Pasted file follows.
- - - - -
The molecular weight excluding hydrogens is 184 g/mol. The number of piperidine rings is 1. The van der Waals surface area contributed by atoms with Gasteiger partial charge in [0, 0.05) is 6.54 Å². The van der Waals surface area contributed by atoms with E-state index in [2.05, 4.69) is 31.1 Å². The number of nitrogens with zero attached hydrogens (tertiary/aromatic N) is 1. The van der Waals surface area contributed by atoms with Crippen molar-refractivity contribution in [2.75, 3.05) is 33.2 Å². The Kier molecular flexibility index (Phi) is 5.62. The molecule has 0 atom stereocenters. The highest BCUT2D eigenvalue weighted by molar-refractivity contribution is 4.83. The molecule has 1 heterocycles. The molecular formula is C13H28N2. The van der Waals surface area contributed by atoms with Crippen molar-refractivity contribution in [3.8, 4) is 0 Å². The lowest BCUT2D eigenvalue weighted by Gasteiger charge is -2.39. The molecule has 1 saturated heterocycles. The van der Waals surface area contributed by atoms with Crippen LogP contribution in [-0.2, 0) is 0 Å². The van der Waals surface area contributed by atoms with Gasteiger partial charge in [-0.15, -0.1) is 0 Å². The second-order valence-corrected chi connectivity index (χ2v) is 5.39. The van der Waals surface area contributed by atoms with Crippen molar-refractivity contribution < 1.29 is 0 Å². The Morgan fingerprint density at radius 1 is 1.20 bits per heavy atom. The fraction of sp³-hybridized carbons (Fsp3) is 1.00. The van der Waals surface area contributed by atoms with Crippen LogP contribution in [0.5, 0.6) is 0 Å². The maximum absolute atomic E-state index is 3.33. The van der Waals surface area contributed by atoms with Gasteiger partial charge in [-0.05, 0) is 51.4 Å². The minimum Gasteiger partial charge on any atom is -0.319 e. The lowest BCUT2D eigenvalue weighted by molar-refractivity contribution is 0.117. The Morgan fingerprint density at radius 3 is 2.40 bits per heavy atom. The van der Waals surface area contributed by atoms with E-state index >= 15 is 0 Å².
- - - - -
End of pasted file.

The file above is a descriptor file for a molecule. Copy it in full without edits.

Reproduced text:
The molecular weight excluding hydrogens is 184 g/mol. The number of piperidine rings is 1. The van der Waals surface area contributed by atoms with Gasteiger partial charge in [0, 0.05) is 6.54 Å². The van der Waals surface area contributed by atoms with E-state index in [2.05, 4.69) is 31.1 Å². The number of nitrogens with zero attached hydrogens (tertiary/aromatic N) is 1. The van der Waals surface area contributed by atoms with Crippen molar-refractivity contribution in [2.75, 3.05) is 33.2 Å². The Kier molecular flexibility index (Phi) is 5.62. The molecule has 0 atom stereocenters. The highest BCUT2D eigenvalue weighted by molar-refractivity contribution is 4.83. The molecule has 1 heterocycles. The molecular formula is C13H28N2. The van der Waals surface area contributed by atoms with Crippen molar-refractivity contribution in [3.8, 4) is 0 Å². The lowest BCUT2D eigenvalue weighted by Gasteiger charge is -2.39. The molecule has 1 saturated heterocycles. The van der Waals surface area contributed by atoms with Crippen LogP contribution in [-0.2, 0) is 0 Å². The van der Waals surface area contributed by atoms with Gasteiger partial charge in [-0.15, -0.1) is 0 Å². The second-order valence-corrected chi connectivity index (χ2v) is 5.39. The van der Waals surface area contributed by atoms with Crippen molar-refractivity contribution < 1.29 is 0 Å². The Morgan fingerprint density at radius 1 is 1.20 bits per heavy atom. The fraction of sp³-hybridized carbons (Fsp3) is 1.00. The van der Waals surface area contributed by atoms with Crippen LogP contribution in [0.5, 0.6) is 0 Å². The maximum absolute atomic E-state index is 3.33. The van der Waals surface area contributed by atoms with Gasteiger partial charge in [-0.05, 0) is 51.4 Å². The minimum Gasteiger partial charge on any atom is -0.319 e. The lowest BCUT2D eigenvalue weighted by molar-refractivity contribution is 0.117. The Morgan fingerprint density at radius 3 is 2.40 bits per heavy atom. The van der Waals surface area contributed by atoms with E-state index >= 15 is 0 Å².